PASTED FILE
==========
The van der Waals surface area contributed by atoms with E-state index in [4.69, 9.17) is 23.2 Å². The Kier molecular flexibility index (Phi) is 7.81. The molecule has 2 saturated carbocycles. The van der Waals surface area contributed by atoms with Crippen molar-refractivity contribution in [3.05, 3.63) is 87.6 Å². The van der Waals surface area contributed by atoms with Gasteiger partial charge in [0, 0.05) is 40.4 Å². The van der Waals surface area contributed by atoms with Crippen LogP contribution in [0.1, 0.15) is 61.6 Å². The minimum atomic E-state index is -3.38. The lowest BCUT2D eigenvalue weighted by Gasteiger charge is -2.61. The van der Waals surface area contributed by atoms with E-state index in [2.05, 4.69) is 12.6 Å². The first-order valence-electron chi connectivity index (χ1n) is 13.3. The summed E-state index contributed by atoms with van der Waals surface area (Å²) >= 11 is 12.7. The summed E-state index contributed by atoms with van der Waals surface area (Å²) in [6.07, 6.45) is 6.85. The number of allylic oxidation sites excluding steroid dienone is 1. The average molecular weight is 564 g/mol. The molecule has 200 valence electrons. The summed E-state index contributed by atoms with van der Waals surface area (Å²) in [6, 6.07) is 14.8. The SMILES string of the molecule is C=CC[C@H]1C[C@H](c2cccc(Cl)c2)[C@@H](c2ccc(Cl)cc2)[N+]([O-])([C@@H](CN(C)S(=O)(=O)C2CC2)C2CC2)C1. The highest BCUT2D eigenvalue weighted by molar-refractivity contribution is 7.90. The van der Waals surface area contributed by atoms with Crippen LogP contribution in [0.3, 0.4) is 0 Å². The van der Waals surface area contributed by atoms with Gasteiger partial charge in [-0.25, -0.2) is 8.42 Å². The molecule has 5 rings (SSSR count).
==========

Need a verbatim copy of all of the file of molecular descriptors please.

The van der Waals surface area contributed by atoms with E-state index in [4.69, 9.17) is 23.2 Å². The Kier molecular flexibility index (Phi) is 7.81. The molecule has 2 saturated carbocycles. The van der Waals surface area contributed by atoms with Crippen molar-refractivity contribution in [3.05, 3.63) is 87.6 Å². The van der Waals surface area contributed by atoms with Gasteiger partial charge in [0, 0.05) is 40.4 Å². The van der Waals surface area contributed by atoms with Crippen LogP contribution in [0.1, 0.15) is 61.6 Å². The minimum atomic E-state index is -3.38. The lowest BCUT2D eigenvalue weighted by Gasteiger charge is -2.61. The van der Waals surface area contributed by atoms with E-state index in [2.05, 4.69) is 12.6 Å². The first-order valence-electron chi connectivity index (χ1n) is 13.3. The summed E-state index contributed by atoms with van der Waals surface area (Å²) >= 11 is 12.7. The summed E-state index contributed by atoms with van der Waals surface area (Å²) in [6.07, 6.45) is 6.85. The number of allylic oxidation sites excluding steroid dienone is 1. The average molecular weight is 564 g/mol. The molecule has 200 valence electrons. The summed E-state index contributed by atoms with van der Waals surface area (Å²) in [6, 6.07) is 14.8. The SMILES string of the molecule is C=CC[C@H]1C[C@H](c2cccc(Cl)c2)[C@@H](c2ccc(Cl)cc2)[N+]([O-])([C@@H](CN(C)S(=O)(=O)C2CC2)C2CC2)C1. The highest BCUT2D eigenvalue weighted by molar-refractivity contribution is 7.90. The van der Waals surface area contributed by atoms with Crippen LogP contribution in [0.3, 0.4) is 0 Å². The van der Waals surface area contributed by atoms with Gasteiger partial charge in [-0.25, -0.2) is 8.42 Å². The molecule has 5 rings (SSSR count).